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News 14 Oct 16

Joint Chamber Aims to Boost Serbia-Albania Trade

The launch on Friday of a joint Serbia-Albania Chamber of Commerce in Nis is intended to enliven currently weak economic ties between the two countries - but not everyone expects it to succeed.

Fatjona Mejdini
Albanian PM, Edi Rama (left) and his Serbian counterpart Aleksandar Vucic during a meeting in Belgrade. Photo: BETA

Albania and Serbia are to have a joint commerce chamber, based on an agreement to be signed on Friday in the southern Serbian town of Nis, where a business forum between the two countries is to be held.

The initiative of BiznesAlbania, an organization of employers and business associations and the Chamber of Commerce and Industry of Serbia is to be launched in the presence of the Albanian Prime Minister, Edi Rama, and his Serbian counterpart, Aleksandar Vucic.

The Nis economic forum will bring together representatives of 160 Serbian and 40 Albanian businesses.

The director of BiznesAlbania, Luan Bregasi, told BIRN that the creation of the joint chamber reflects improved political relationships between the two long-estranged countries.

"We have to reap the advantage of this momentum and create a functioning body that will further connect and improve the relationships of the two countries," he said.

Bregasi believes the new joint chamber will help to improve economic ties between the two countries and take them to another level.

Taking the example of the European Union, which started as an economic union, Bregasi emphasized that collaboration between businesses has the potential to positively influence other aspects of relationships.

"This new institution aims to facilitate business exchanges while the pushing governments of the two countries to pass legislation that improves the business climate. Promotion of businesses is another important duty of this initiative, while the ongoing structured discussion between businessmen from both countries is expected to be very beneficial," he said.

The economies of both countries are improving according to the last report of World Bank on economic trends in the Western Balkan released in September.

This said economic growth in the region was resilient, coupled with falling unemployment levels. In Serbia, growth has risen from 0.7 per cent last year to a projected 2.5 per cent this year. In Albania, the report said, private investment was flowing into infrastructure projects.

Serbia and Albania also are praised for having worked hard to cut their fiscal deficits, which exceeded 6 per cent of GDP in 2014 but are now down to 2.5 per cent.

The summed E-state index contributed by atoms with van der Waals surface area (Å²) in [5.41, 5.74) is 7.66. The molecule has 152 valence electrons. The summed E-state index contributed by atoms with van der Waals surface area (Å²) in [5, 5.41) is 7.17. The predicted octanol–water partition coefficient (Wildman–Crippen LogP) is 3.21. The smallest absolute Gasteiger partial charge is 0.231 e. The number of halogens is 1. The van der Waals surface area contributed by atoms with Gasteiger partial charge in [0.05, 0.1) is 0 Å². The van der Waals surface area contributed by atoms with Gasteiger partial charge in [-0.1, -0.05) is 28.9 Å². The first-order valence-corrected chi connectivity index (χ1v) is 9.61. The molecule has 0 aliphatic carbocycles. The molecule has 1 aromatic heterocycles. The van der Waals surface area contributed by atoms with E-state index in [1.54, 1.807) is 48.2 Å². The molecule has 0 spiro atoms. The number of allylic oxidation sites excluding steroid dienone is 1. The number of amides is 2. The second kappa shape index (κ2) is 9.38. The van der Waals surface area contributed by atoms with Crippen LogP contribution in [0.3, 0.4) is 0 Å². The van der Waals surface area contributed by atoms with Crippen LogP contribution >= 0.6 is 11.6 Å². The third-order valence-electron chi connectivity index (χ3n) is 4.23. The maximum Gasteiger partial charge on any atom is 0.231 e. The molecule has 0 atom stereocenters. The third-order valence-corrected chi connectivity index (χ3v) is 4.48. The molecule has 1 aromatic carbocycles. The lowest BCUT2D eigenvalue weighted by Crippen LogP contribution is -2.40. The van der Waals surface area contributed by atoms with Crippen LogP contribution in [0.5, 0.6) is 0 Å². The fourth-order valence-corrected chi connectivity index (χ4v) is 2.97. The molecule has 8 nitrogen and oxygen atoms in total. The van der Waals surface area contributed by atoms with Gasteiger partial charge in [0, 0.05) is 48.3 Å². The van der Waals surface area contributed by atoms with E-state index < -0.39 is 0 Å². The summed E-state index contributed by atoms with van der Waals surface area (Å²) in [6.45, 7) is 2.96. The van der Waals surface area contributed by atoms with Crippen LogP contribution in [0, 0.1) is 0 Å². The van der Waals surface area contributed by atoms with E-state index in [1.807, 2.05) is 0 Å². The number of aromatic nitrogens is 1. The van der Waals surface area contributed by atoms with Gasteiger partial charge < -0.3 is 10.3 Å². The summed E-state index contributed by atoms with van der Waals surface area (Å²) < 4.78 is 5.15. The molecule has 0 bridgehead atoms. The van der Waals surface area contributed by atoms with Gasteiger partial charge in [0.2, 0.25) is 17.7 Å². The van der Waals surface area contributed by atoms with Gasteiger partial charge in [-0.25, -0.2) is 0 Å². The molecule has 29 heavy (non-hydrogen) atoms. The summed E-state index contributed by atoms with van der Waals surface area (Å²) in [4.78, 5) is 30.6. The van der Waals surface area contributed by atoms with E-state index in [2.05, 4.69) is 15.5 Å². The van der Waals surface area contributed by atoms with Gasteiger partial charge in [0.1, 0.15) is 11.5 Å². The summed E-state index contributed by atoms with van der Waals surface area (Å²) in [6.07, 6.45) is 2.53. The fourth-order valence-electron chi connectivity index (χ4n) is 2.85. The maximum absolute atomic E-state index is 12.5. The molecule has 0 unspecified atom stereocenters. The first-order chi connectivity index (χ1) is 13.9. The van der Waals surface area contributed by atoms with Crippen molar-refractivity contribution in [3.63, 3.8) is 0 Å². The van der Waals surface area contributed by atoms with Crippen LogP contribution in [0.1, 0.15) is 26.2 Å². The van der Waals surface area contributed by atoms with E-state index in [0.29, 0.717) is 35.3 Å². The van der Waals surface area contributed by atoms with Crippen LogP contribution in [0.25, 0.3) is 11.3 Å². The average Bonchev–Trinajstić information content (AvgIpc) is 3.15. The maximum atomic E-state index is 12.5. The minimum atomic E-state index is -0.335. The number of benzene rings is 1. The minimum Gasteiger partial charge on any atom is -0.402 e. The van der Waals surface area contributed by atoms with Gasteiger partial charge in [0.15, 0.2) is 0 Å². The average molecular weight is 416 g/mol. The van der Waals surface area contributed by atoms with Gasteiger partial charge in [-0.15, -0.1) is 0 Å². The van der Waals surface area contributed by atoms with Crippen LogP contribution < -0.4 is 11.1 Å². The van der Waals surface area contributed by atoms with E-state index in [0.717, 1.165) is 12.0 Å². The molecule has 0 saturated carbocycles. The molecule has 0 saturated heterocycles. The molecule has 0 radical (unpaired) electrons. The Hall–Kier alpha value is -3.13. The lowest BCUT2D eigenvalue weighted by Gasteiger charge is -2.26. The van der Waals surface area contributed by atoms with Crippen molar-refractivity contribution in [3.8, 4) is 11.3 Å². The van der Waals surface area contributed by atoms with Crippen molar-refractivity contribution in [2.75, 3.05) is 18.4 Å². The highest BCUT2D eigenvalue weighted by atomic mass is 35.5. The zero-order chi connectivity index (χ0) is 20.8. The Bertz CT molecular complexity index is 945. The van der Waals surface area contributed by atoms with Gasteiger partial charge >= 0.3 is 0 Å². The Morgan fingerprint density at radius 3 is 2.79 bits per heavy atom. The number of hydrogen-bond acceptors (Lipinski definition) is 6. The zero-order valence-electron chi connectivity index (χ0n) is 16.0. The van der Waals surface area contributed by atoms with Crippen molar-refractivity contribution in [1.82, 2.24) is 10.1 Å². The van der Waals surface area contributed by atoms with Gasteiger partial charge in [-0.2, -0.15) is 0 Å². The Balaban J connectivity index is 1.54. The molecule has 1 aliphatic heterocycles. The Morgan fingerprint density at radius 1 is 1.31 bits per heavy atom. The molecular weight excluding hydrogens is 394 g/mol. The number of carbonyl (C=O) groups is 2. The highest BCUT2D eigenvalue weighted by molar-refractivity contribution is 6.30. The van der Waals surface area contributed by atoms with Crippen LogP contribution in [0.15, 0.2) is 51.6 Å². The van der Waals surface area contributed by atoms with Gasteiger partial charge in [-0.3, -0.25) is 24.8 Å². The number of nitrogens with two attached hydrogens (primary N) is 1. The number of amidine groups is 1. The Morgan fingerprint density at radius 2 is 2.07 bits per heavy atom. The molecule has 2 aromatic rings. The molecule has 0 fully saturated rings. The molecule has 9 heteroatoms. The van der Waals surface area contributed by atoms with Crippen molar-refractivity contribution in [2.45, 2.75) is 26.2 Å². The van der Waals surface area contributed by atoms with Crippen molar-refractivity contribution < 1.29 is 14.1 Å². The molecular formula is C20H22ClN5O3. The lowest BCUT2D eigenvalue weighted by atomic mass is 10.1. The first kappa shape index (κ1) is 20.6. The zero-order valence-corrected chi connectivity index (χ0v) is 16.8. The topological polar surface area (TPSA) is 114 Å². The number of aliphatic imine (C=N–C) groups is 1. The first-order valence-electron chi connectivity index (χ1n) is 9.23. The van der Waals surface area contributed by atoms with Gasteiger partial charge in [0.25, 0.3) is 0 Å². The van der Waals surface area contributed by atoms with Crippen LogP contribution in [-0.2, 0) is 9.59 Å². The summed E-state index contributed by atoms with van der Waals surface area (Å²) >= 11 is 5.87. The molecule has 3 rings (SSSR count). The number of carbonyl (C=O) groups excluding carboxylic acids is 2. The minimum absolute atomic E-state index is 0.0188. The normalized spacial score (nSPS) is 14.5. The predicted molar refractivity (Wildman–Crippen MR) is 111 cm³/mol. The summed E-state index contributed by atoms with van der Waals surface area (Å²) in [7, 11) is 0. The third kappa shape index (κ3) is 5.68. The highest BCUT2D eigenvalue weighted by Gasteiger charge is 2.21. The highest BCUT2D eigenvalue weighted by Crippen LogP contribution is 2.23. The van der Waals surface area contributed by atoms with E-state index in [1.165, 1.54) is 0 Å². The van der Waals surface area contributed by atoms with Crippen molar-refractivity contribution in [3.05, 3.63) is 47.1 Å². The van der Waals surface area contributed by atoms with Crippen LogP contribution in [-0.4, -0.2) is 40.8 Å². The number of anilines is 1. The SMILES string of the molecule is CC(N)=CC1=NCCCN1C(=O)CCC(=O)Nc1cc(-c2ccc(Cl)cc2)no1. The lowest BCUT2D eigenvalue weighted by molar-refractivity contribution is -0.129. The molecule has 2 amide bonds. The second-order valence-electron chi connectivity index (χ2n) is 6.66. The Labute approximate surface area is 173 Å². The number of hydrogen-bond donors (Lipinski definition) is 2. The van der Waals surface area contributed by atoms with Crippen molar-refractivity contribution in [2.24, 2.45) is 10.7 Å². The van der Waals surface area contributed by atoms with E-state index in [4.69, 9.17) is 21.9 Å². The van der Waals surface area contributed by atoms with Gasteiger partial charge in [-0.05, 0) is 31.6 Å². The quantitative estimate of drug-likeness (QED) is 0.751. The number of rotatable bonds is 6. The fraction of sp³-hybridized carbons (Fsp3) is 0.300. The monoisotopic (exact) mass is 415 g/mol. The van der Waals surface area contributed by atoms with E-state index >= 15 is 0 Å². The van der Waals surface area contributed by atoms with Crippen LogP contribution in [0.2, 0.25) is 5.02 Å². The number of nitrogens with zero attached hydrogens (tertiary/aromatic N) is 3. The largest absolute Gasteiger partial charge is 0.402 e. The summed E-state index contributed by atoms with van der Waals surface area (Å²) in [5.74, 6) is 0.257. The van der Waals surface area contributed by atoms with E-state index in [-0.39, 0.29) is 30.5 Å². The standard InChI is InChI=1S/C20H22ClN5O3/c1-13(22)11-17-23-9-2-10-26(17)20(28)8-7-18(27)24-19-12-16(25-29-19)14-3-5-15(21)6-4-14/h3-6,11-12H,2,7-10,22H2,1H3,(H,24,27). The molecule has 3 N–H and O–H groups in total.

However, Gjergj Buxhuku, general administrator of Confederation of Albania Industries, told BIRN that he considers the creation of the joint chamber a doomed political manouvre, partly because the issue of Kosovo still dogs relations between Serbs and Albanians.

Economic and trading relationship between the countries are problematic, and the problems will not be resolved through such bureaucratic initiatives, he said.

"Albanian and Serbs need to talk and fairly resolve the major problems that they have over coexistence and long-term collaboration. They need to do this more than try such traditional Byzantine solutions," he said.

"There is no need to create new a organization ... at a time when citizens in both countries pay for state institutions that don't work," Buxhuku continued.

He believes there will be no economically sustainable developments between the two countries if the issue of Kosovo - which declared independence in 2008 but which Serbia still claims as its territory - is bypassed.

"Albanian and Serbs are two neighboring nations but Serbia and Albania are not neighboring countries. In the middle is Kosovo. They cannot bypass Kosovo since every infrastructural, energetic, telecommunication and transport project must pass through it," Buxhuku said.

Arben Shkodra, vice president of the Union of Chambers of Commerce and Industry in Albania, warned Deutsche Welle‎ in Albania in August that trade between Serbia and Albania was still very modest.

The total annual trade volume between Serbia and Albania is not more than 100 million euros, at a time when trade between Kosovo and Serbia is worth around 1 billion euros.

"This relationship also is also unequal, as Serbia has dominated it with 80 per cent of this volume," he said.

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